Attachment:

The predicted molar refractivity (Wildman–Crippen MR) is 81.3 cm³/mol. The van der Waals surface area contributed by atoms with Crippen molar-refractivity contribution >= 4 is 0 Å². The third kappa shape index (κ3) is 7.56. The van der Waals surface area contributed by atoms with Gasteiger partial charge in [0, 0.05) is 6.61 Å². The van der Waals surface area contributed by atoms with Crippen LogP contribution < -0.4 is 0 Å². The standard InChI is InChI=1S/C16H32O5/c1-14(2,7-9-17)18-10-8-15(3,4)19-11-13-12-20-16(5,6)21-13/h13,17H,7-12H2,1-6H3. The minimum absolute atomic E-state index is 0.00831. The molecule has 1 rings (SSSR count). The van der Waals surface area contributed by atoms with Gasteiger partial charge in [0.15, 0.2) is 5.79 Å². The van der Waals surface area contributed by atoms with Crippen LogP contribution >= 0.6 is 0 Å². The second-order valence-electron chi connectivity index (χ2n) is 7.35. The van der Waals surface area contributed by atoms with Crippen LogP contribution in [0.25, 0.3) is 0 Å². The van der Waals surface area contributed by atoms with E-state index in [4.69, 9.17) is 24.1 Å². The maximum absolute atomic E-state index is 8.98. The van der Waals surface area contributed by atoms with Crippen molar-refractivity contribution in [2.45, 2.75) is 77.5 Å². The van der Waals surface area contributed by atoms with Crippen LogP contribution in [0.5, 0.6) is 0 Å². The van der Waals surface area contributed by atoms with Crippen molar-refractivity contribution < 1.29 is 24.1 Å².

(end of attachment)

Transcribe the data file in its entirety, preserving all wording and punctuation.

The predicted molar refractivity (Wildman–Crippen MR) is 81.3 cm³/mol. The van der Waals surface area contributed by atoms with Crippen molar-refractivity contribution >= 4 is 0 Å². The third kappa shape index (κ3) is 7.56. The van der Waals surface area contributed by atoms with Gasteiger partial charge in [0, 0.05) is 6.61 Å². The van der Waals surface area contributed by atoms with Crippen LogP contribution < -0.4 is 0 Å². The standard InChI is InChI=1S/C16H32O5/c1-14(2,7-9-17)18-10-8-15(3,4)19-11-13-12-20-16(5,6)21-13/h13,17H,7-12H2,1-6H3. The minimum absolute atomic E-state index is 0.00831. The molecule has 1 rings (SSSR count). The van der Waals surface area contributed by atoms with Gasteiger partial charge in [0.15, 0.2) is 5.79 Å². The van der Waals surface area contributed by atoms with Crippen LogP contribution >= 0.6 is 0 Å². The second-order valence-electron chi connectivity index (χ2n) is 7.35. The van der Waals surface area contributed by atoms with Crippen LogP contribution in [0.25, 0.3) is 0 Å². The van der Waals surface area contributed by atoms with E-state index in [4.69, 9.17) is 24.1 Å². The maximum absolute atomic E-state index is 8.98. The van der Waals surface area contributed by atoms with Crippen molar-refractivity contribution in [2.45, 2.75) is 77.5 Å². The van der Waals surface area contributed by atoms with Crippen LogP contribution in [0.5, 0.6) is 0 Å². The van der Waals surface area contributed by atoms with Crippen molar-refractivity contribution < 1.29 is 24.1 Å².